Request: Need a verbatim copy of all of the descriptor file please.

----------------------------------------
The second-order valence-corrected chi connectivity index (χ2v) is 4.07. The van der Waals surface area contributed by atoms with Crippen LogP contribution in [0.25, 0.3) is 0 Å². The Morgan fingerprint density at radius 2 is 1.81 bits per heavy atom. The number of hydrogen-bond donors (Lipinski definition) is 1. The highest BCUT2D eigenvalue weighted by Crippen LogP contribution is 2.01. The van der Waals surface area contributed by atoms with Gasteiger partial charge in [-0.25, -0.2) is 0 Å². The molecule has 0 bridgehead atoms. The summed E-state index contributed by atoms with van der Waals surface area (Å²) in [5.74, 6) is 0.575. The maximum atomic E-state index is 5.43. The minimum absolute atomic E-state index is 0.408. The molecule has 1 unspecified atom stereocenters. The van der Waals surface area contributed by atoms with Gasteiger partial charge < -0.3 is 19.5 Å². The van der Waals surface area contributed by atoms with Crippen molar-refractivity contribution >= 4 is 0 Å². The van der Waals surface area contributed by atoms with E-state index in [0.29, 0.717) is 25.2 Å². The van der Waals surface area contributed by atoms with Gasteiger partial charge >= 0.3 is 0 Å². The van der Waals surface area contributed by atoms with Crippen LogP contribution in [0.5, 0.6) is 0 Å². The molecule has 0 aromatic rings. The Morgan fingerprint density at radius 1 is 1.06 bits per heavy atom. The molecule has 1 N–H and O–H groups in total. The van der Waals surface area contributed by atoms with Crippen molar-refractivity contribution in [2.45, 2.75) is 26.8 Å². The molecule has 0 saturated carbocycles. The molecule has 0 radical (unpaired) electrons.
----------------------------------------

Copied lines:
The second-order valence-corrected chi connectivity index (χ2v) is 4.07. The van der Waals surface area contributed by atoms with Crippen LogP contribution in [0.25, 0.3) is 0 Å². The Morgan fingerprint density at radius 2 is 1.81 bits per heavy atom. The number of hydrogen-bond donors (Lipinski definition) is 1. The highest BCUT2D eigenvalue weighted by Crippen LogP contribution is 2.01. The van der Waals surface area contributed by atoms with Gasteiger partial charge in [-0.25, -0.2) is 0 Å². The molecule has 0 bridgehead atoms. The summed E-state index contributed by atoms with van der Waals surface area (Å²) in [5.74, 6) is 0.575. The maximum atomic E-state index is 5.43. The minimum absolute atomic E-state index is 0.408. The molecule has 1 unspecified atom stereocenters. The van der Waals surface area contributed by atoms with Gasteiger partial charge < -0.3 is 19.5 Å². The van der Waals surface area contributed by atoms with Crippen molar-refractivity contribution >= 4 is 0 Å². The van der Waals surface area contributed by atoms with E-state index in [0.29, 0.717) is 25.2 Å². The van der Waals surface area contributed by atoms with Gasteiger partial charge >= 0.3 is 0 Å². The van der Waals surface area contributed by atoms with Crippen LogP contribution in [0.5, 0.6) is 0 Å². The molecule has 0 aromatic rings. The Morgan fingerprint density at radius 1 is 1.06 bits per heavy atom. The molecule has 1 N–H and O–H groups in total. The van der Waals surface area contributed by atoms with Crippen molar-refractivity contribution in [2.45, 2.75) is 26.8 Å². The molecule has 0 saturated carbocycles. The molecule has 0 radical (unpaired) electrons.